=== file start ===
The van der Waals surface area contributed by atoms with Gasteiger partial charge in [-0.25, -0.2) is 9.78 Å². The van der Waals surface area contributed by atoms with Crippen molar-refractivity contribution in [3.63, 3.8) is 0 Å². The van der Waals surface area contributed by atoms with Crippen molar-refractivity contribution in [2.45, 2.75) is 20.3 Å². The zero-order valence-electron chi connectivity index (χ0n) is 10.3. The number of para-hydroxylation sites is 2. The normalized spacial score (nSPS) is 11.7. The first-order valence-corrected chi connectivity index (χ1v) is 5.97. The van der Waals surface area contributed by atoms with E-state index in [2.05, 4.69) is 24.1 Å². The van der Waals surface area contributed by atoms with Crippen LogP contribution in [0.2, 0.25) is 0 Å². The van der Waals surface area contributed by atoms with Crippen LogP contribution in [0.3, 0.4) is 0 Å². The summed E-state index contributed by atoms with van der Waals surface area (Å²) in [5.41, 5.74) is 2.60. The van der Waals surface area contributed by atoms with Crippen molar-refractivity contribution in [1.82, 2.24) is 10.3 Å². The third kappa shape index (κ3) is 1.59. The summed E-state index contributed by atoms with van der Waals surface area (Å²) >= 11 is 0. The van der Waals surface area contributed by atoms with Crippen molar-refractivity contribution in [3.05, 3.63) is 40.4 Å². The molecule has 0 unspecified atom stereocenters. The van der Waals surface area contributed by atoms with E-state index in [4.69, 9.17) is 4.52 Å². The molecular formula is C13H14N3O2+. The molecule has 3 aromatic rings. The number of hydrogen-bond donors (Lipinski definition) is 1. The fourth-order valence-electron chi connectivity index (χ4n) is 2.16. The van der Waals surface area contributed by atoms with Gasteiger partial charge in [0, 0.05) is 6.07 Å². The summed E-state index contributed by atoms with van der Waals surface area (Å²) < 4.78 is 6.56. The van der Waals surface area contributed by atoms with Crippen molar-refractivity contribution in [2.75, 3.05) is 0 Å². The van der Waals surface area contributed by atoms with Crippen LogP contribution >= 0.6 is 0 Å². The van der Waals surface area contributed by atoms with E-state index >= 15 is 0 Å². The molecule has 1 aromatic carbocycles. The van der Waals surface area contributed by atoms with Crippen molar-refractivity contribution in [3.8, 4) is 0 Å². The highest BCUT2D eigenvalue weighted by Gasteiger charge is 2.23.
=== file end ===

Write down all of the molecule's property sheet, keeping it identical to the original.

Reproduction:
The van der Waals surface area contributed by atoms with Gasteiger partial charge in [-0.25, -0.2) is 9.78 Å². The van der Waals surface area contributed by atoms with Crippen molar-refractivity contribution in [3.63, 3.8) is 0 Å². The van der Waals surface area contributed by atoms with Crippen molar-refractivity contribution in [2.45, 2.75) is 20.3 Å². The zero-order valence-electron chi connectivity index (χ0n) is 10.3. The number of para-hydroxylation sites is 2. The normalized spacial score (nSPS) is 11.7. The first-order valence-corrected chi connectivity index (χ1v) is 5.97. The van der Waals surface area contributed by atoms with E-state index in [2.05, 4.69) is 24.1 Å². The van der Waals surface area contributed by atoms with Crippen LogP contribution in [0.2, 0.25) is 0 Å². The van der Waals surface area contributed by atoms with Crippen LogP contribution in [0.3, 0.4) is 0 Å². The summed E-state index contributed by atoms with van der Waals surface area (Å²) in [5.41, 5.74) is 2.60. The van der Waals surface area contributed by atoms with Crippen molar-refractivity contribution in [1.82, 2.24) is 10.3 Å². The third kappa shape index (κ3) is 1.59. The summed E-state index contributed by atoms with van der Waals surface area (Å²) >= 11 is 0. The van der Waals surface area contributed by atoms with Crippen molar-refractivity contribution in [3.05, 3.63) is 40.4 Å². The molecule has 0 unspecified atom stereocenters. The van der Waals surface area contributed by atoms with E-state index in [4.69, 9.17) is 4.52 Å². The molecular formula is C13H14N3O2+. The molecule has 3 aromatic rings. The number of hydrogen-bond donors (Lipinski definition) is 1. The fourth-order valence-electron chi connectivity index (χ4n) is 2.16. The van der Waals surface area contributed by atoms with Gasteiger partial charge in [0, 0.05) is 6.07 Å². The summed E-state index contributed by atoms with van der Waals surface area (Å²) < 4.78 is 6.56. The van der Waals surface area contributed by atoms with Crippen molar-refractivity contribution in [2.75, 3.05) is 0 Å². The van der Waals surface area contributed by atoms with Crippen LogP contribution >= 0.6 is 0 Å². The van der Waals surface area contributed by atoms with E-state index >= 15 is 0 Å². The molecule has 1 aromatic carbocycles. The van der Waals surface area contributed by atoms with Crippen molar-refractivity contribution in [3.8, 4) is 0 Å². The highest BCUT2D eigenvalue weighted by Gasteiger charge is 2.23.